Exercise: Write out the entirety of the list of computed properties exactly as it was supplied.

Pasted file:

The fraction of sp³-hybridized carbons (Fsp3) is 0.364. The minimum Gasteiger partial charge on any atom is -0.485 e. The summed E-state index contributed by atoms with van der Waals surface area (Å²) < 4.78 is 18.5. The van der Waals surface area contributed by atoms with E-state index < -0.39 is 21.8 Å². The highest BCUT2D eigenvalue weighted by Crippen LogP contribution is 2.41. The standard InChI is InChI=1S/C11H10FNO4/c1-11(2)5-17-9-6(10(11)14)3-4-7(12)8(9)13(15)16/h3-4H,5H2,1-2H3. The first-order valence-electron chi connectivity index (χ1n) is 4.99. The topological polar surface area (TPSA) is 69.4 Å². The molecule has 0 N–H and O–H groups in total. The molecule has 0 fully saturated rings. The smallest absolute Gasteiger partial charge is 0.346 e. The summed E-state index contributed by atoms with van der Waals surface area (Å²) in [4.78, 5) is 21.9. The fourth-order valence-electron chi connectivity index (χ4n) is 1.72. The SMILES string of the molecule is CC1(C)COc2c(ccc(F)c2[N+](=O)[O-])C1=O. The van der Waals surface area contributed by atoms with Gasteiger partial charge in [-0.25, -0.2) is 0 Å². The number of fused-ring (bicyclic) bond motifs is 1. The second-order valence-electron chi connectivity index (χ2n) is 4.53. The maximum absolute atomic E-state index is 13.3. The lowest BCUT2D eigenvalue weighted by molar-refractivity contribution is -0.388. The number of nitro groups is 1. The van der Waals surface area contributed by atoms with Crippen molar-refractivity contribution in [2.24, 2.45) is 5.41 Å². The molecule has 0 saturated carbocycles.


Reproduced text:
The fraction of sp³-hybridized carbons (Fsp3) is 0.364. The minimum Gasteiger partial charge on any atom is -0.485 e. The summed E-state index contributed by atoms with van der Waals surface area (Å²) < 4.78 is 18.5. The van der Waals surface area contributed by atoms with E-state index < -0.39 is 21.8 Å². The highest BCUT2D eigenvalue weighted by Crippen LogP contribution is 2.41. The standard InChI is InChI=1S/C11H10FNO4/c1-11(2)5-17-9-6(10(11)14)3-4-7(12)8(9)13(15)16/h3-4H,5H2,1-2H3. The first-order valence-electron chi connectivity index (χ1n) is 4.99. The topological polar surface area (TPSA) is 69.4 Å². The molecule has 0 N–H and O–H groups in total. The molecule has 0 fully saturated rings. The smallest absolute Gasteiger partial charge is 0.346 e. The summed E-state index contributed by atoms with van der Waals surface area (Å²) in [4.78, 5) is 21.9. The fourth-order valence-electron chi connectivity index (χ4n) is 1.72. The SMILES string of the molecule is CC1(C)COc2c(ccc(F)c2[N+](=O)[O-])C1=O. The van der Waals surface area contributed by atoms with Gasteiger partial charge in [-0.25, -0.2) is 0 Å². The number of fused-ring (bicyclic) bond motifs is 1. The second-order valence-electron chi connectivity index (χ2n) is 4.53. The maximum absolute atomic E-state index is 13.3. The lowest BCUT2D eigenvalue weighted by molar-refractivity contribution is -0.388. The number of nitro groups is 1. The van der Waals surface area contributed by atoms with Crippen molar-refractivity contribution in [2.24, 2.45) is 5.41 Å². The molecule has 0 saturated carbocycles.